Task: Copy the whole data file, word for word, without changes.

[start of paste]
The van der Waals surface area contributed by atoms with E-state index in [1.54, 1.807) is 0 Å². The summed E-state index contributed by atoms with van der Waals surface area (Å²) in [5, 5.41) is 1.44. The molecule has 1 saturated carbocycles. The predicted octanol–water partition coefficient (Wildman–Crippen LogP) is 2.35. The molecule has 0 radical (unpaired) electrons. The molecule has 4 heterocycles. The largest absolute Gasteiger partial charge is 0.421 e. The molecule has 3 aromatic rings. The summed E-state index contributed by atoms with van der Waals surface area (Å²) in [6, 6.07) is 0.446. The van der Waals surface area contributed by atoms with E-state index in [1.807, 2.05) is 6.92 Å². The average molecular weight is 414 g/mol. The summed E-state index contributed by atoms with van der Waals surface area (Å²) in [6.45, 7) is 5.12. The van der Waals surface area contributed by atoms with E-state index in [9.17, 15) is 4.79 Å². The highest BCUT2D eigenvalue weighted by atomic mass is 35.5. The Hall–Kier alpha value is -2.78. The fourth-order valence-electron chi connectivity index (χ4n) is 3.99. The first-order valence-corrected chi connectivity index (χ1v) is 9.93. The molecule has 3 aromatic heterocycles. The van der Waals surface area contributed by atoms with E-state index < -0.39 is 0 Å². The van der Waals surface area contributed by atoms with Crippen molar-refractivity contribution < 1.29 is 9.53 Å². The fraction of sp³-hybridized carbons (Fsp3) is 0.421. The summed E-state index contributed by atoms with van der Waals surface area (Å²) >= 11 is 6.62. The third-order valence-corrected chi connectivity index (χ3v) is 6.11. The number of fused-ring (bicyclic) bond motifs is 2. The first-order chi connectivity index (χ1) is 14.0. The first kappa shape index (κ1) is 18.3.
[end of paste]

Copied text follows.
The van der Waals surface area contributed by atoms with E-state index in [1.54, 1.807) is 0 Å². The summed E-state index contributed by atoms with van der Waals surface area (Å²) in [5, 5.41) is 1.44. The molecule has 1 saturated carbocycles. The predicted octanol–water partition coefficient (Wildman–Crippen LogP) is 2.35. The molecule has 0 radical (unpaired) electrons. The molecule has 4 heterocycles. The largest absolute Gasteiger partial charge is 0.421 e. The molecule has 3 aromatic rings. The summed E-state index contributed by atoms with van der Waals surface area (Å²) in [6, 6.07) is 0.446. The van der Waals surface area contributed by atoms with E-state index in [1.807, 2.05) is 6.92 Å². The average molecular weight is 414 g/mol. The summed E-state index contributed by atoms with van der Waals surface area (Å²) in [6.45, 7) is 5.12. The van der Waals surface area contributed by atoms with E-state index in [9.17, 15) is 4.79 Å². The highest BCUT2D eigenvalue weighted by atomic mass is 35.5. The Hall–Kier alpha value is -2.78. The fourth-order valence-electron chi connectivity index (χ4n) is 3.99. The first-order valence-corrected chi connectivity index (χ1v) is 9.93. The molecule has 3 aromatic heterocycles. The van der Waals surface area contributed by atoms with E-state index < -0.39 is 0 Å². The van der Waals surface area contributed by atoms with Crippen molar-refractivity contribution < 1.29 is 9.53 Å². The fraction of sp³-hybridized carbons (Fsp3) is 0.421. The summed E-state index contributed by atoms with van der Waals surface area (Å²) >= 11 is 6.62. The third-order valence-corrected chi connectivity index (χ3v) is 6.11. The number of fused-ring (bicyclic) bond motifs is 2. The first-order chi connectivity index (χ1) is 14.0. The first kappa shape index (κ1) is 18.3.